As a naïve 20 year old I received a shock in one of my psychology classes. The topic of the day was rape. I knew that ahead of time, it was listed in the syllabus and the professor had warned us that we were going to be covering a difficult subject. In fact the week before he’d invited any students in the room who’d been victims of rape to talk to him before the lecture so he could help them get through the discussion.
My shock came in the first few minutes of the lecture when the professor said, “Rape has nothing to do with sex.” Seriously? How could forcing a person into any sex act not be about sex? The lecture that followed blew my mind. He waited a few moments and went on to talk about sex. It’s obtainable without assaulting someone. Even the most socially awkward person can hire a prostitute for almost any sex act, no matter how strange it is.
Yes, a rapist does get sexual pleasure from the rape. But the pleasure is not just from sex. It is from the act of controlling another person. No matter how good an actress a prostitute is, the fact that she’s agreed to whatever is occurring prevents that feeling of control for the rapist. This is the nutshell version, of course. There are different types of rapists, yes, anyone who watches modern crime dramas has heard about them. But at the core is the control over another person.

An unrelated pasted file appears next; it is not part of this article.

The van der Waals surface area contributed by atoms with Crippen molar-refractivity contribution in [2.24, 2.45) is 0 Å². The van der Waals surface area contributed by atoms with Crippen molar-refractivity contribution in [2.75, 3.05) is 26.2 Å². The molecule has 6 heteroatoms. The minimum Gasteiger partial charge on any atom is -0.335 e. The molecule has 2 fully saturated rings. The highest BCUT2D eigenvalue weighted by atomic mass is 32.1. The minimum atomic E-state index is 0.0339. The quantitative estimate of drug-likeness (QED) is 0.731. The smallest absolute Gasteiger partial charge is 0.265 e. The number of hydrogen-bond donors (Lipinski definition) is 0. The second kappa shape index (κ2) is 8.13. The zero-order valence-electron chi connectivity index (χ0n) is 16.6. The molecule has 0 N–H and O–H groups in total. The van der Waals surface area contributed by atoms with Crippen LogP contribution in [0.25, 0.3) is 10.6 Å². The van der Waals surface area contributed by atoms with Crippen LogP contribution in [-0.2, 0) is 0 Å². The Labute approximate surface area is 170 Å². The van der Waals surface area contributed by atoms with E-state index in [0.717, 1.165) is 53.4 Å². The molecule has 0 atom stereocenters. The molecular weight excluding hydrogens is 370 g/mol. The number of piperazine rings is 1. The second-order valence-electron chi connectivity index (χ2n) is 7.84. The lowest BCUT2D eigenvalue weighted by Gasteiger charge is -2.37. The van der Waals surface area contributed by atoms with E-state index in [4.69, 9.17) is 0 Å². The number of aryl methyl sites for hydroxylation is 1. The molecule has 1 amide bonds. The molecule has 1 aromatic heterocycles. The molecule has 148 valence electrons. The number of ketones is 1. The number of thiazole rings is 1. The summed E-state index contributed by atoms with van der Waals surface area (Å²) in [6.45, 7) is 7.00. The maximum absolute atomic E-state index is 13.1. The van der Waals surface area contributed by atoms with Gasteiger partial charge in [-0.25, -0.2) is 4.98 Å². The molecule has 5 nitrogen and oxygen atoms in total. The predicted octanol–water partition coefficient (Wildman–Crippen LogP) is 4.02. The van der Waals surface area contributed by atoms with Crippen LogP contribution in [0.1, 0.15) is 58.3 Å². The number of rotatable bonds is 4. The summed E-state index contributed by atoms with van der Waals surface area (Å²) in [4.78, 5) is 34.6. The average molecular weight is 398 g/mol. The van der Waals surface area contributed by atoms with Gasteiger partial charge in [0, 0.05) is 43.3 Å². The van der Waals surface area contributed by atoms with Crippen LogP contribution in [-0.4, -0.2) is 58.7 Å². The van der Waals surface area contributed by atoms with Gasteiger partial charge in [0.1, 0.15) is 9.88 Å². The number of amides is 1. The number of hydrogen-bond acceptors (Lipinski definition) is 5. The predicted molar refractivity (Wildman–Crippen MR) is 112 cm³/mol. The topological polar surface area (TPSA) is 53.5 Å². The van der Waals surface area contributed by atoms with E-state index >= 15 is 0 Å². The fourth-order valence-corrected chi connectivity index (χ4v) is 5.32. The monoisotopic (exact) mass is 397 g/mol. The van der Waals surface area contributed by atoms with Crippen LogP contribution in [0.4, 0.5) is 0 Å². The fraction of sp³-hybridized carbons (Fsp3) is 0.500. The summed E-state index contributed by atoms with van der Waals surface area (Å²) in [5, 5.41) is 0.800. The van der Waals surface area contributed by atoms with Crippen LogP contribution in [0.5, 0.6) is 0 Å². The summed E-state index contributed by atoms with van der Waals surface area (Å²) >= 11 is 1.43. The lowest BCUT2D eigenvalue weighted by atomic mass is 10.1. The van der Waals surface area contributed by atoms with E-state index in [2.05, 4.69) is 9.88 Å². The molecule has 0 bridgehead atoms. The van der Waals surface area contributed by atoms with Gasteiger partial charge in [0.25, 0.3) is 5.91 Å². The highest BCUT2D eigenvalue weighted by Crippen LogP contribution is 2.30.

Toward the end of the class the lecture moved on to other forms of control. All abuse, whether physical, emotional or verbal, is about the same desire to control another person. It doesn’t necessarily involve the same kind of pleasure a rapist gets, but there is an aspect of pleasure or reward in the feeling of control over another person.
Verbal abuse is not about what the abuser says you did wrong. It’s not about you not being good enough. It’s not about the spilled milk or being late or the fact that you’ve suddenly turned grass green. It’s about the abuser’s desire for the feeling of being in control.
Why is this important? Because it helps you take the control back. Whatever the abuser says or does is not because you spilled the milk, took ten minutes too long on a project, or suddenly turned a brilliant grass green. It’s about something inside the abuser. That desire for control is something he or she needs to work out. You have no responsibility for that desire being there. You are not responsible for filling this desire. In fact, it is harmful to both of you. Remind yourself of this daily, hourly if needed.